Sunday, August 26, 2012

Titanic and Ozymandias

At the entrance to an exhibition:
Is it worth seeing?
It is. It is worth seeing.
(subvocalization through the exhibition):
My name is Titanic, Ship of Ships…
Three days into the Atlantic,
Squinting into the glinting night
The lookouts shout, “Ice Ice!”
The ship glides on
Ripping its skin on a massive ice knife.
Years later its hull is found,
Near it on the seabed sand
Lie scraps and shards;
Over time rusticles will devour the hulk.
Nothing will remain
Of that tiny wreck.
Among the artifacts are a headline:
Unsinkable Titanic.
Apologies to Percy Bysshe Shelley.
The syllable count in his sonnet was more accurate than this.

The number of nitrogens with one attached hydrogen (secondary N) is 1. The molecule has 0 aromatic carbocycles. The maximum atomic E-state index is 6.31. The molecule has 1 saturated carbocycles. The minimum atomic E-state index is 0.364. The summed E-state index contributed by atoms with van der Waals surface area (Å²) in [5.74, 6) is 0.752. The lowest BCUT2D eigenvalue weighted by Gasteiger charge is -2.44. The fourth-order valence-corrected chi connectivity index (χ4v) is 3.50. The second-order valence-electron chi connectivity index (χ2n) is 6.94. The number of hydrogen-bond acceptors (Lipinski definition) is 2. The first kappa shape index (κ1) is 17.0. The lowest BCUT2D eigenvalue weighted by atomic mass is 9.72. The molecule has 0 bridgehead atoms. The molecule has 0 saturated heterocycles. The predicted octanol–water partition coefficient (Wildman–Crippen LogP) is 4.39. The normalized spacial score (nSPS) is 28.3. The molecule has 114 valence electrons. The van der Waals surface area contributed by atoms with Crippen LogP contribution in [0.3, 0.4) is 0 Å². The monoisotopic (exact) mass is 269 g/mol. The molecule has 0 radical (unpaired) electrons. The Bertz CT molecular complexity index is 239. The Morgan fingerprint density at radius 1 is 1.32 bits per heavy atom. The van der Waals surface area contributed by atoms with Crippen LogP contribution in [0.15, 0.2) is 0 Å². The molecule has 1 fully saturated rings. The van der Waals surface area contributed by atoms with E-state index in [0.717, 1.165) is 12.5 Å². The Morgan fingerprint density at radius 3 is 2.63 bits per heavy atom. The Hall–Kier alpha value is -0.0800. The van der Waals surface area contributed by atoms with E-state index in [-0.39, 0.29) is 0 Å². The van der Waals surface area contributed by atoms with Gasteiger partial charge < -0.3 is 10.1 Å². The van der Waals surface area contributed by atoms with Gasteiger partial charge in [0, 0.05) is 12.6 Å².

The irony in Shelley’s Ozymandias is in arrogant ego.
The irony in Titanic’s demise is in ferrous design flaw.
All rulers disappear into dust.
All ships eventually sink somewhere.
As did Shelley’s Ariel.


Anonymous said...

A beautiful love story movie is better in tragedy. It's significantly and unique for filming this movie. I have seen it for five times, hearted touch every them, it don't need any text for this movie, details are unforgettable, it's like a romantic song, keep singing over and over in our mind.

Barry Natusch said...

Leonardo di Caprio's gives his face to numerous events. Titanic, Pearl Harbor, Howard Hughes. Director's dilemma: whether to reduce the story by focusing on one or two people and their role in it, or assemble a cast of thousands and film an epic. Narrative reductionism by the director. Economic reductionism by the producer.

Anonymous said...

This accident was a tragedy. But this film, isn't tragedy. We can feel love and other feelings we can't say. Destiny is chosen by our easily acting.

Anonymous said...